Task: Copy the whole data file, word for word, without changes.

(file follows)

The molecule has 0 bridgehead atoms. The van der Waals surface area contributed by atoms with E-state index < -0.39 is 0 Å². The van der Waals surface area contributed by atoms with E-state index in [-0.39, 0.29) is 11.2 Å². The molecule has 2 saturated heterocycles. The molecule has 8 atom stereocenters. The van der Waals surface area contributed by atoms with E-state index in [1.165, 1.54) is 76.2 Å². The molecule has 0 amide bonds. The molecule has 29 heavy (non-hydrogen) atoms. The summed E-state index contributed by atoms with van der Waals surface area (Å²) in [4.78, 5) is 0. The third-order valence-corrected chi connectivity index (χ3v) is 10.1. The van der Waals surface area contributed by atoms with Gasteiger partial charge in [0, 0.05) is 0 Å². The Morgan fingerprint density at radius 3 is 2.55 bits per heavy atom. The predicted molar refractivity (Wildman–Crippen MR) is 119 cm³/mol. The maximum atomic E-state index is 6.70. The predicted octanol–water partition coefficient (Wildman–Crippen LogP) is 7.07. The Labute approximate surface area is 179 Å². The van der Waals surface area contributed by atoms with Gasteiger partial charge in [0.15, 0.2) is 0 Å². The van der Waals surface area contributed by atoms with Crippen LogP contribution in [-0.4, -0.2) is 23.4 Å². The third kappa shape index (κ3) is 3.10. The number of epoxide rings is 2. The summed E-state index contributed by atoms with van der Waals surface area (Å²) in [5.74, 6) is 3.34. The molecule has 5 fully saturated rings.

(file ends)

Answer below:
The molecule has 0 bridgehead atoms. The van der Waals surface area contributed by atoms with E-state index < -0.39 is 0 Å². The van der Waals surface area contributed by atoms with E-state index in [-0.39, 0.29) is 11.2 Å². The molecule has 2 saturated heterocycles. The molecule has 8 atom stereocenters. The van der Waals surface area contributed by atoms with E-state index in [1.165, 1.54) is 76.2 Å². The molecule has 0 amide bonds. The molecule has 29 heavy (non-hydrogen) atoms. The summed E-state index contributed by atoms with van der Waals surface area (Å²) in [4.78, 5) is 0. The third-order valence-corrected chi connectivity index (χ3v) is 10.1. The van der Waals surface area contributed by atoms with Gasteiger partial charge in [0, 0.05) is 0 Å². The Morgan fingerprint density at radius 3 is 2.55 bits per heavy atom. The predicted molar refractivity (Wildman–Crippen MR) is 119 cm³/mol. The maximum atomic E-state index is 6.70. The predicted octanol–water partition coefficient (Wildman–Crippen LogP) is 7.07. The Labute approximate surface area is 179 Å². The van der Waals surface area contributed by atoms with Gasteiger partial charge in [0.15, 0.2) is 0 Å². The van der Waals surface area contributed by atoms with Crippen LogP contribution in [-0.4, -0.2) is 23.4 Å². The third kappa shape index (κ3) is 3.10. The number of epoxide rings is 2. The summed E-state index contributed by atoms with van der Waals surface area (Å²) in [5.74, 6) is 3.34. The molecule has 5 fully saturated rings.